Course: MSc in Medicine, University of Groningen
Intern in: Departments of Genetics and Gastroenterology and Hepatology
Period: May - November 2015
Supervisors: Prof. R.K. Weersma, Dr. E.A.M. Festen and Drs. L.M. Spekhorst
Predicting response to anti-TNF therapy in Inflammatory Bowel Disease
Patients with severe inflammatory bowel disease (IBD) or disease refractory to immunomodulation may require anti-TNFα therapy, which is the most effective medical therapy for IBD. However, in approximately 30% of patients there is no effect from induction therapy and longer term, sustained response rates are as low as 21-48%. Furthermore, the use of these agents is extremely expensive and they have a considerable risk of severe side effects. It would therefore be very useful to be able to identify those patients who are at risk of being a non-responder.
During my internship, I built a database consisting of all the IBD patients who have received anti-TNFα therapy in the University Medical Center Groningen. Outcome of therapy was determined according to clinical evaluation by the treating physician and by levels of inflammatory markers in blood and faeces. Patients with loss of response had significantly higher baseline CRP levels (p = 0.021). Crohn’s disease (p < 0.001, OR = 3.5) significantly predicted a maintained remission and patients in this group had significantly lower CRP (p = 0.028) and higher albumin (p = 0.014) levels after induction. Minor allele carriership of FAS, rs1800682 (p = 0.007, OR = 2.5) and FCGR2A, rs12142756 (p = 0.01, OR = 2.5) was significantly associated with a less favourable clinical response. Furthermore, carriers of the minor alleles of TNFRS1A, rs984337 (p = 0.016), FAS, rs7898005 (p = 0.04) and FASLG, rs10458360 (p = 0.009) were associated with a less favourable biochemical response (as measured by change in CRP).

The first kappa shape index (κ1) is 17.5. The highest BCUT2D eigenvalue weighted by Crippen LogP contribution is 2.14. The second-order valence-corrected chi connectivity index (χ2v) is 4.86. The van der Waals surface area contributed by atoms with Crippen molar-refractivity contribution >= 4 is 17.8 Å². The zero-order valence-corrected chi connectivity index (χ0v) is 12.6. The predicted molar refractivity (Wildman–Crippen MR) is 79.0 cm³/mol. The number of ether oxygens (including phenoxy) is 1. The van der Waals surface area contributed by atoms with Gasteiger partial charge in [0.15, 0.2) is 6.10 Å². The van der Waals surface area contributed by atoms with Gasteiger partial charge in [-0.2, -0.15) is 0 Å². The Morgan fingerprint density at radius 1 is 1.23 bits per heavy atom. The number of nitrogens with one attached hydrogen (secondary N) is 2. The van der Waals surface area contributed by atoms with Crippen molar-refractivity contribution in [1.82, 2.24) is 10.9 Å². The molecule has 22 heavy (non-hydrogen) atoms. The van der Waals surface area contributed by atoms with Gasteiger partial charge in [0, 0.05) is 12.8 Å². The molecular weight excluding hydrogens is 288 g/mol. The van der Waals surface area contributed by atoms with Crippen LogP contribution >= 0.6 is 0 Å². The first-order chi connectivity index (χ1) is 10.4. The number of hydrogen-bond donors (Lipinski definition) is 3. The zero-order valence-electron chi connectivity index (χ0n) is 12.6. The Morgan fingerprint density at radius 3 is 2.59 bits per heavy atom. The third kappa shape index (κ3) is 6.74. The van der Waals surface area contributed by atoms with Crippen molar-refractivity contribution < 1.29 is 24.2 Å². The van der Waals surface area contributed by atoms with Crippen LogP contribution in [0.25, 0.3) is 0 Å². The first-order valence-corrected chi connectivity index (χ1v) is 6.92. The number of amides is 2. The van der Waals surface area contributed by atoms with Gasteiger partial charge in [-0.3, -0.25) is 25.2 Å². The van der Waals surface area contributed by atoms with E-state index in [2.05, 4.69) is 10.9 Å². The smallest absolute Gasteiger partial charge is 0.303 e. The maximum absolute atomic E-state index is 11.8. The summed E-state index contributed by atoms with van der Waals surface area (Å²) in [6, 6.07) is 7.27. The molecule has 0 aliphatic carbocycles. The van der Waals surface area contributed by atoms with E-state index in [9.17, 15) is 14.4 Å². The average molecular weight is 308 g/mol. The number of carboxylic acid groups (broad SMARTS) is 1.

Our promising associations with response to anti-TNFα therapy need tto be replicated in independent cohorts, but these findings could aid clinical decision-making regarding individualised treatment options for IBD patients in the future.
I did my mandatory research internship during the final year of my MSc course in Medicine. Since I’m very interested in gastroenterology, I approached Rinse Weersma to discuss the possibilities for a research internship. I knew his group focussed on IBD and genetics: IBD is one of the fields in gastroenterology I’m very interested in, but I had little experience with genetics.
However, I believe being detached to the genetics department worked out very well for me. Apart from their enormous expertise and willingness to help, I experienced a proper ‘research atmosphere’. This really encouraged me to work hard and it eventually led me to take up a PhD position, which will keep me in the genetics department for at least the next two years. I would highly recommend doing an internship in the Department of Genetics to anyone.
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